> another time without having to re-document() the localization.xml file,
> (perhaps in another style)? By clarifying the use of the $trans in:
> <xsl:variable name="trans" select="document('localization.xml')" />
> I know now that it is re-usable and has all the nodes inside it.

Just a clarification: it doesn't really have all the nodes inside it,
it just holds a reference to one node, the document's root node.  The
thing is that anything else in the document can be accessed from that
root node.  There's a difference between:

<xsl:variable name="trans" select="document('localization.xml')" />

which holds the root node of the document and:

<xsl:variable name="trans"
              select="document('localization.xml')/*/word" />

which holds all the 'word' elements in the document.

As an aside: probably as a hang over from using Saxon 5.4.something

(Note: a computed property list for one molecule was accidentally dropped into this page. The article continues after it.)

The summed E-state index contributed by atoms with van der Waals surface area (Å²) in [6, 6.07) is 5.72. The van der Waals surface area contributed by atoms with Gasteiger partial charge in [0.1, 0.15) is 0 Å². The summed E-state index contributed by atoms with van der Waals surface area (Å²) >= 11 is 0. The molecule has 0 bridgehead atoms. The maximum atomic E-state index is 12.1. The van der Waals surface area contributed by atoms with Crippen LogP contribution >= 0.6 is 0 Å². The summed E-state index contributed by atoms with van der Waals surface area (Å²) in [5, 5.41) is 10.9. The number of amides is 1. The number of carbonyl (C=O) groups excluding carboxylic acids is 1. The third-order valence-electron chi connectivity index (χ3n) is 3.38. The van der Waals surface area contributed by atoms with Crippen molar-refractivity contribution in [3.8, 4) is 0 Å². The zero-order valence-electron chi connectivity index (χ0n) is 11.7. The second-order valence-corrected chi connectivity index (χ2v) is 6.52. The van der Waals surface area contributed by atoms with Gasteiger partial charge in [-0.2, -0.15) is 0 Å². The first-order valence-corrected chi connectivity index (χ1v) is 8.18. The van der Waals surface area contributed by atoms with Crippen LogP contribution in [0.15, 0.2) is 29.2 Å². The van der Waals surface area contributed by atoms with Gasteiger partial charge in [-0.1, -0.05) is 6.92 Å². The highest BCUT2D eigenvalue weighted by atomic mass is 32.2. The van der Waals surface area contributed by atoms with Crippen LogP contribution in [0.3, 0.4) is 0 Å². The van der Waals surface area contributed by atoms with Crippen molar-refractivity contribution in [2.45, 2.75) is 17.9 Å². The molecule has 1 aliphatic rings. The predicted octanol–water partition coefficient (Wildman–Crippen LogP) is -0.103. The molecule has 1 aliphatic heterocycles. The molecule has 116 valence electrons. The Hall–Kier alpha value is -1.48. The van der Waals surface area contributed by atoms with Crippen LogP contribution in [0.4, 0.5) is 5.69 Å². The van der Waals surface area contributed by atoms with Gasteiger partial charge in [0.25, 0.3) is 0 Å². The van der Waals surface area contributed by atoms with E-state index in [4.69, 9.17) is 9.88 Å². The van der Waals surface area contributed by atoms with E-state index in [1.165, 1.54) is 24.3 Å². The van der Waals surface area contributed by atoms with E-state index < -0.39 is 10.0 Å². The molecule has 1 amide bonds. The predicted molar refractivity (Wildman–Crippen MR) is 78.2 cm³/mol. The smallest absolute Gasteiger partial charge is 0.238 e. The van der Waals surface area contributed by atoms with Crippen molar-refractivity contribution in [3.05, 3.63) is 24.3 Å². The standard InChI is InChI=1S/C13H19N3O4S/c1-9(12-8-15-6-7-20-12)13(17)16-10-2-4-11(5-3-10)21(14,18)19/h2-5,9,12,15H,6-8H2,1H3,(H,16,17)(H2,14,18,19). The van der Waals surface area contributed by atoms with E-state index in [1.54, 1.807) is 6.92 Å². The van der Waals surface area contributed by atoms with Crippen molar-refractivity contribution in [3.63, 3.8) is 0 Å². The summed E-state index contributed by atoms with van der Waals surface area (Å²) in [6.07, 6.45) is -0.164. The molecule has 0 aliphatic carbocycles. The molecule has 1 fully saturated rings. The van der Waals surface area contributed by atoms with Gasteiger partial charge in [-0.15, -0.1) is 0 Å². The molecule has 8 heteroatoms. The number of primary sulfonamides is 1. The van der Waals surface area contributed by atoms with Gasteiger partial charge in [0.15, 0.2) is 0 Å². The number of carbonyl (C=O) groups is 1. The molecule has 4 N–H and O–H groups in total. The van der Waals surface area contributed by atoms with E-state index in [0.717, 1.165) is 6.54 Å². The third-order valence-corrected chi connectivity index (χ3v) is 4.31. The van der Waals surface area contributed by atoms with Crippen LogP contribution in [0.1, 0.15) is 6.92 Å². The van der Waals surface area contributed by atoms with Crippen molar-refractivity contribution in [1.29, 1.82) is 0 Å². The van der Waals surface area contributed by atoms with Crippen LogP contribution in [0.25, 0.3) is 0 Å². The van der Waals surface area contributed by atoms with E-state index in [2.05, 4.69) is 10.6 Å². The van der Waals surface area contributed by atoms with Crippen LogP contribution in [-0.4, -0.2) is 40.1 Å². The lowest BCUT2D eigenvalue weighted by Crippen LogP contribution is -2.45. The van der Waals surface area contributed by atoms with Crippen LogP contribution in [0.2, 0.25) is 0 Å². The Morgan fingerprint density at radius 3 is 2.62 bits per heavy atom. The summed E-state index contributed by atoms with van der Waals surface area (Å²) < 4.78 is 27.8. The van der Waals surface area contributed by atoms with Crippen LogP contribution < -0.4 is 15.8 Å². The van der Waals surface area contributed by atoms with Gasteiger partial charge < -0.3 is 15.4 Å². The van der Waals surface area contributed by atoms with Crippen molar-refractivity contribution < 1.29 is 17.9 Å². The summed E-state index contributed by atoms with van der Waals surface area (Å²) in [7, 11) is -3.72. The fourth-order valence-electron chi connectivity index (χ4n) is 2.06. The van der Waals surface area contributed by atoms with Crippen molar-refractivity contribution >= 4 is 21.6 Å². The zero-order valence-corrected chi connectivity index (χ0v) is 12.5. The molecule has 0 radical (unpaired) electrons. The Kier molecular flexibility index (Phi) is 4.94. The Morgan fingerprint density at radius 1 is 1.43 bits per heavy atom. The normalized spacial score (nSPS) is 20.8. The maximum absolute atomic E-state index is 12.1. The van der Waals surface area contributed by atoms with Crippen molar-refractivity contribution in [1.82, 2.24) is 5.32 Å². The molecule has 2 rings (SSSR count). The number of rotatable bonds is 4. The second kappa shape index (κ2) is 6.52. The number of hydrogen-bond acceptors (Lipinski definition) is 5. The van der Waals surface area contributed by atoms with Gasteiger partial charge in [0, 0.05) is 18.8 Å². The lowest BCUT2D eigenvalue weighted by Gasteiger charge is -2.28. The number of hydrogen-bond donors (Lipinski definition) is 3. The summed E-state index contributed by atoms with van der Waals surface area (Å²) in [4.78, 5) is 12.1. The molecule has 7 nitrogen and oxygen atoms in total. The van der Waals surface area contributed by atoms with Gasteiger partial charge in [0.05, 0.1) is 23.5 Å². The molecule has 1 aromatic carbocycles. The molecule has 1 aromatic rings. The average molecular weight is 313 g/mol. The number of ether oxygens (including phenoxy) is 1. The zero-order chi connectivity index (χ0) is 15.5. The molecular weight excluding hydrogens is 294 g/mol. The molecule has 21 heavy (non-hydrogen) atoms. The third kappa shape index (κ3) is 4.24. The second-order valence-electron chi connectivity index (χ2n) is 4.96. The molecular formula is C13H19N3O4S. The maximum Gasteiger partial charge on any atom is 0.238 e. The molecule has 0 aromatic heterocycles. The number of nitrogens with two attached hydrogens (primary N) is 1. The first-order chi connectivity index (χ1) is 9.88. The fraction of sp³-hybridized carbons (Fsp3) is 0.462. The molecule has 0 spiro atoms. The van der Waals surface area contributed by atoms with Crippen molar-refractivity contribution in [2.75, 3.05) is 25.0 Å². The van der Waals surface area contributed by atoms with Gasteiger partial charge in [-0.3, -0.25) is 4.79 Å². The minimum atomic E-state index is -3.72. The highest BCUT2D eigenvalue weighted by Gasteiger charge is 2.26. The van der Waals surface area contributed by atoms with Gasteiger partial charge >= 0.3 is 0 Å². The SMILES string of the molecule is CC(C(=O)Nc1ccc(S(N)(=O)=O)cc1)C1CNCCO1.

where multiple document() calls accessed the relevant document
multiple times (a bug that's now fixed), I now always declare the
extra documents that I use as global variables, and access them
through that variable wherever I use them in the rest of the
stylesheet.  There's nothing wrong with accessing the document with
several document() calls, and processors will generally reuse the DOM
that they already have anyway, but having only one document() call
gives you greater maintainability 'cos you only have to edit the name
once if you move or rename the document, for example.

I hope that helps,


Jeni Tennison

 XSL-List info and archive:

Current Thread